The last part leads me to wonder – how easy is it for you to find candidates?

      That can code? If their focus has been automation, this is generally pretty easy. And here I mean “can code” in a way that is relevant to what they will be doing 90%, if not more, of the time. But finding people that can code and that understand test code is itself code that has no tests and act accordingly: trickier. And having automated testers that don’t reduce testing solely to a programming problem? Harder. Finding a good generalist with specialist tendencies. Even harder. Even with automation, we’re often in a polyglot environment. We’re using security tools, database tools, web browser tools, mobile app tools, consumer-driven contracts, property tests — and some of those may be in different languages. An automater needs to be able to move between those with a certain amount of fluidity. We might be leveraging business and thus using BDD solutions which add complexities, even to the coding, that many testers aren’t aware of — until they end up with an unmanageable mess.

      It doesn’t answer question, perhaps, but I talk about looking for and valuing the modern tester. I want to see technical testers that have engaged with the which language dilemma.

      So maybe it comes down to this: if someone truly just wants “a developer who can test”, then hire for a developer. Because what that often means is just someone who is writing automation without the wider ambit of testing being front and center. The “who can test” part will likely not be as important to that company as the “developer” part. So hire a developer and do whatever you want with those code challenges. But I’m talking about technical testers — and that’s a different thing. That’s “a tester who has some development background.” That background is secondary to them being a tester first and foremost. That’s the kind of interview that I think needs to be done different from a code challenge perspective.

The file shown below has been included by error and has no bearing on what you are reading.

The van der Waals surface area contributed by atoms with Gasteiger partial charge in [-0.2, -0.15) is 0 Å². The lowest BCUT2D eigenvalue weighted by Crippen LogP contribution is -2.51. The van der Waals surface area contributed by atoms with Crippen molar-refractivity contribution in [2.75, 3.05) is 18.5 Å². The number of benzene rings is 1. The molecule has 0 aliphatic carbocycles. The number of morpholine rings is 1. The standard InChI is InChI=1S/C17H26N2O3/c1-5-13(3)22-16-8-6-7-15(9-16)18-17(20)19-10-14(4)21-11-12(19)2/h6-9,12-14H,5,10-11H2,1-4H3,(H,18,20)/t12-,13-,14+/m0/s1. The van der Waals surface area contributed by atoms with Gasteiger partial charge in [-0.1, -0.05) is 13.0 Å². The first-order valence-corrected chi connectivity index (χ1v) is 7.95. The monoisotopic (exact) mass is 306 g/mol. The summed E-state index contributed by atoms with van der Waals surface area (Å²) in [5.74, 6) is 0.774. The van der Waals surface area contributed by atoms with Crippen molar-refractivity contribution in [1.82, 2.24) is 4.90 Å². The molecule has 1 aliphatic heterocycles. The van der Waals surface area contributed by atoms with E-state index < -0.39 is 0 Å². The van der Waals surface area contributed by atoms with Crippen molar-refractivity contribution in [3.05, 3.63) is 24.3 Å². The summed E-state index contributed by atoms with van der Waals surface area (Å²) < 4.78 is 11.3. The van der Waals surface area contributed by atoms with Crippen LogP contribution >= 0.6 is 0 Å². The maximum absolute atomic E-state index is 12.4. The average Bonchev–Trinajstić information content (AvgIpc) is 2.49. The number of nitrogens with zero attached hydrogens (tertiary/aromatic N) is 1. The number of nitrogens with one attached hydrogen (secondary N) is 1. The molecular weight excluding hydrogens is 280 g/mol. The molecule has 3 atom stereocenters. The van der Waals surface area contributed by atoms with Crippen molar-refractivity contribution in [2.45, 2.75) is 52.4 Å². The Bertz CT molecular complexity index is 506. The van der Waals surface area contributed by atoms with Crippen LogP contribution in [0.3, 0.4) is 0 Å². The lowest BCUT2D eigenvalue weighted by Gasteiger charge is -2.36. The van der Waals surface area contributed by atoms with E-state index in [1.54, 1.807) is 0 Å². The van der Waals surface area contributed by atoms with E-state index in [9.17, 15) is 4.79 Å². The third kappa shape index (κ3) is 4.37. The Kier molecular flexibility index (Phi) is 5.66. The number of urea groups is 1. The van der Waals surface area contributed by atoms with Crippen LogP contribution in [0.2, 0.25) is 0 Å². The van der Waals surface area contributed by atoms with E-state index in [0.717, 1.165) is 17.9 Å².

• Well, things are getting very interesting…

      I’ll pick up on some of the things you say

      With testers, I can’t rely on just if they can code. I can’t train as easily things like good use of the scientific method; good use of exploration; good investigative skills;
      You are, of course, 100% right on that. I was assuming a capable tester when I wrote this sentence, I should have said that clearly.

      Right. But … solved for you, isn’t it? It might be solved for me too but … I don’t know if it’s “solved” for the candidate.
      Well, if it’s solved – why does it need to be solved for the candidate? Does it need re-solving? I can show new employees around and tell them “this is how we manage data” or “this is how we make sure we don’t need to touch the Selenium code in 99% of the times”. Being someone who got to an existing place with no prior experience but with a decent framework I can attest that those problems become evident the moment you try and do something outside the framework, and once it’s visible, noticing the pros and cons of the choices that were done in the framework one works with is quite easy to figure out.